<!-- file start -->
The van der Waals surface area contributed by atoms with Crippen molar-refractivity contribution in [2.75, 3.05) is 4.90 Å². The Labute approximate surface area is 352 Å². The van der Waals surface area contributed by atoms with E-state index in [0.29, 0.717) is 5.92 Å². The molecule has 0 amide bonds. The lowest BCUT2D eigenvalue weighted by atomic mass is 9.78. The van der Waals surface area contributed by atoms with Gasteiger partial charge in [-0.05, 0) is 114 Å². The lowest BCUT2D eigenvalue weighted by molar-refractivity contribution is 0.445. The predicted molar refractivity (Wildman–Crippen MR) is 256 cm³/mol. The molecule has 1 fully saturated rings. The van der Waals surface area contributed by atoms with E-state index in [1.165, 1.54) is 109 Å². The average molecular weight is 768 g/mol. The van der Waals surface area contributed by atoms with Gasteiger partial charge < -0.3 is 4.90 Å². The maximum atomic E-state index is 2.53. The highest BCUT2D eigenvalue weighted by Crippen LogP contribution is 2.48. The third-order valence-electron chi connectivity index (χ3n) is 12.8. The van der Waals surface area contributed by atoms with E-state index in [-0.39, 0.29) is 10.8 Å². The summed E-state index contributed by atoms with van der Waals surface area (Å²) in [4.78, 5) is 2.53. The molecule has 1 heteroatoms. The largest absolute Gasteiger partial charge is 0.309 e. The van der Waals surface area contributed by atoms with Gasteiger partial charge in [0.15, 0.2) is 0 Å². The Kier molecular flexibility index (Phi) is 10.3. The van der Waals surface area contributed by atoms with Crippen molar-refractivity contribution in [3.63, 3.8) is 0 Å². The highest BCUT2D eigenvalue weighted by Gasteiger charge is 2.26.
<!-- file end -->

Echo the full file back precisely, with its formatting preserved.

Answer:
The van der Waals surface area contributed by atoms with Crippen molar-refractivity contribution in [2.75, 3.05) is 4.90 Å². The Labute approximate surface area is 352 Å². The van der Waals surface area contributed by atoms with E-state index in [0.29, 0.717) is 5.92 Å². The molecule has 0 amide bonds. The lowest BCUT2D eigenvalue weighted by atomic mass is 9.78. The van der Waals surface area contributed by atoms with Gasteiger partial charge in [-0.05, 0) is 114 Å². The lowest BCUT2D eigenvalue weighted by molar-refractivity contribution is 0.445. The predicted molar refractivity (Wildman–Crippen MR) is 256 cm³/mol. The molecule has 1 fully saturated rings. The van der Waals surface area contributed by atoms with E-state index in [1.165, 1.54) is 109 Å². The average molecular weight is 768 g/mol. The van der Waals surface area contributed by atoms with Gasteiger partial charge < -0.3 is 4.90 Å². The maximum atomic E-state index is 2.53. The highest BCUT2D eigenvalue weighted by Crippen LogP contribution is 2.48. The third-order valence-electron chi connectivity index (χ3n) is 12.8. The van der Waals surface area contributed by atoms with E-state index in [-0.39, 0.29) is 10.8 Å². The summed E-state index contributed by atoms with van der Waals surface area (Å²) in [4.78, 5) is 2.53. The molecule has 1 heteroatoms. The largest absolute Gasteiger partial charge is 0.309 e. The van der Waals surface area contributed by atoms with Gasteiger partial charge in [0.15, 0.2) is 0 Å². The Kier molecular flexibility index (Phi) is 10.3. The van der Waals surface area contributed by atoms with Crippen molar-refractivity contribution in [3.63, 3.8) is 0 Å². The highest BCUT2D eigenvalue weighted by Gasteiger charge is 2.26.